Brock University taught Rebecca Dylanger how to walk a mile in her students’ shoes.
The 50-year-old Adult Education graduate, who recently crossed the stage at Brock’s Spring Convocation ceremonies, now looks at her pupils differently when she enters the classroom in the small Northwest Territories community where she works.
Dylanger has lived in the tiny hamlet of Ulukhaktok for the past 12 years, where she teaches Inuit adults basic education, including math, English, science, social studies and computers.
Until her recent experience at Brock, however, she had never experienced school as a mature student.
It was a Brock alumna working with Dylanger at Aurora College who recommended she look into the University’s Adult Education program, which offers a flexible approach to post-secondary education that allows students to work around their day jobs while improving their teaching skills.
Intrigued by the online course offerings, Dylanger began studying with Brock in 2010, first striving to achieve her Adult Education teaching certificate and then deciding to pursue her bachelor’s degree.
“I thought, ‘If I’m going to jump in, it might as well be with both feet,’” she said.
In fall of 2013, Dylanger opted to travel to St. Catharines to spend a year studying on Brock’s campus.
“I had never been to Ontario before. Everything was a new experience,” said the Nova Scotia native who had only ever called small communities home.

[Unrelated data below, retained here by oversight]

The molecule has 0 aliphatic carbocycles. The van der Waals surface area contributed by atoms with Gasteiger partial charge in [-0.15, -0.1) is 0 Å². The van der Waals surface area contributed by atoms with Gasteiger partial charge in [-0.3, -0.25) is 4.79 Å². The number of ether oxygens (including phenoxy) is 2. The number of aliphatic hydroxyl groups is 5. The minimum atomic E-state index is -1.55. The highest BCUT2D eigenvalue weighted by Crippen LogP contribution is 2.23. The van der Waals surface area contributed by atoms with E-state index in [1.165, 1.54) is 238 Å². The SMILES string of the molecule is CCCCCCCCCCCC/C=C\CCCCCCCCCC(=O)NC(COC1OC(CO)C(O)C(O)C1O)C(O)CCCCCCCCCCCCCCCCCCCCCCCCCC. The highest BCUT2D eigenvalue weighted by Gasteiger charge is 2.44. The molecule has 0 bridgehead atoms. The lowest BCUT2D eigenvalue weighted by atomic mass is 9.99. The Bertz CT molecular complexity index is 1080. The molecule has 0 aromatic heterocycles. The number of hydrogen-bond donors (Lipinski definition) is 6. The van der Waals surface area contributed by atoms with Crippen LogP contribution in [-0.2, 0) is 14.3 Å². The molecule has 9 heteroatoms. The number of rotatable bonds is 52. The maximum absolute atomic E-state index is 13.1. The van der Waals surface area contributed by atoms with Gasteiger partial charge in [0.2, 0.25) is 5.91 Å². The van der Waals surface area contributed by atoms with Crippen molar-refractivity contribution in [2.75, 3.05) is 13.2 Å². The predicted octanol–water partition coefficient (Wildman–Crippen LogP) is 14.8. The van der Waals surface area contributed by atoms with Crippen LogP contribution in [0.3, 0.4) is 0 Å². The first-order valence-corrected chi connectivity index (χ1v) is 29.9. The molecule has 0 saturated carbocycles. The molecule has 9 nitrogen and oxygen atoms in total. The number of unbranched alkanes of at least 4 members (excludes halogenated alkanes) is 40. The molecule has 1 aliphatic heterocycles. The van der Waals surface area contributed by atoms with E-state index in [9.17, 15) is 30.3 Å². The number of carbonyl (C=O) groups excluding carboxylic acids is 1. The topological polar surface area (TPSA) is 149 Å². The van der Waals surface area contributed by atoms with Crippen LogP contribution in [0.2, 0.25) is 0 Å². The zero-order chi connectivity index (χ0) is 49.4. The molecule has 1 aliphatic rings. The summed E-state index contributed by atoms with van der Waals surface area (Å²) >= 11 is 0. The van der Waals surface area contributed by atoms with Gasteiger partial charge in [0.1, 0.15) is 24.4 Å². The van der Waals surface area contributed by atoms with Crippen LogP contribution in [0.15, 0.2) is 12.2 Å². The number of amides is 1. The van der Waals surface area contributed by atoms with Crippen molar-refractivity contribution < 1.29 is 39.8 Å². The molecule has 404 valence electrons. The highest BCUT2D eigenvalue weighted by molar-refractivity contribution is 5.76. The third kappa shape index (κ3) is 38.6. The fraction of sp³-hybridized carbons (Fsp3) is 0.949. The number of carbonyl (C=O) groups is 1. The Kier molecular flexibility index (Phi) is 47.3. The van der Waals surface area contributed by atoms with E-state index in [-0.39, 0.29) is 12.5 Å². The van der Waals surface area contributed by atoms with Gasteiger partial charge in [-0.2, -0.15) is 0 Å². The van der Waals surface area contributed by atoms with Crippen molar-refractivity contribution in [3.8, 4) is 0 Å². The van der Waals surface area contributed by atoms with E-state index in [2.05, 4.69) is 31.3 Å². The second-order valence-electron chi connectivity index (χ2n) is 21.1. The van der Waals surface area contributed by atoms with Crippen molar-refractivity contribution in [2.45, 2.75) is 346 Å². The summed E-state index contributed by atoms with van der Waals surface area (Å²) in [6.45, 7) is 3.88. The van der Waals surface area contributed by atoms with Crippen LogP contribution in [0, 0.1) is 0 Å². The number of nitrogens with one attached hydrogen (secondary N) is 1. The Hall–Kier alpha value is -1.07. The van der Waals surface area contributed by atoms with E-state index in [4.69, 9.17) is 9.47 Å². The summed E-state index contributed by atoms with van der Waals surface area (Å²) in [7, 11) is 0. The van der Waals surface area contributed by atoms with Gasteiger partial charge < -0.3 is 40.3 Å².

“My skills when I was hired with the college were all in computers. Coming here really boosted my confidence,” she said of her time at Brock.
After spending some time on campus, Dylanger returned home to complete her degree online.
She took a number of Aboriginal, Canadian and Women’s and Gender studies courses that she feels provided valuable history and insight into the culture she is immersed in at home.
“I also got to know how the students were feeling. I hadn’t been in school for a long time, so here I was learning how they felt before tests, what types of pressure they were facing while balancing a home and school life,” she said. “Becoming an adult student was quite an experience.
“Now I can sit back and say to my students, ‘it doesn’t matter how old you are, you’re never too old to go back to school, you’re never too old to go to university, to do anything,’” she said. “That’s a big deal when you teach adults.”
Adult learners, those in Canada’s northern communities in particular, face a unique set of challenges while pursuing education.
“It’s a different way of life,” Dylanger said. Being able to provide details of online course opportunities available to adult learners, even those in remote communities, is a big asset, she added.
When the time came for Convocation, Dylanger knew she could not pass up the opportunity to celebrate her accomplishment and to again visit the campus she has become so fond of. She travelled back to St. Catharines to walk the stage with her fellow Faculty of Education graduates.
“The quest for knowledge is amazing, it’s created a monster inside of me,” she said with a laugh. Dylanger is now looking at pursuing a master’s in education.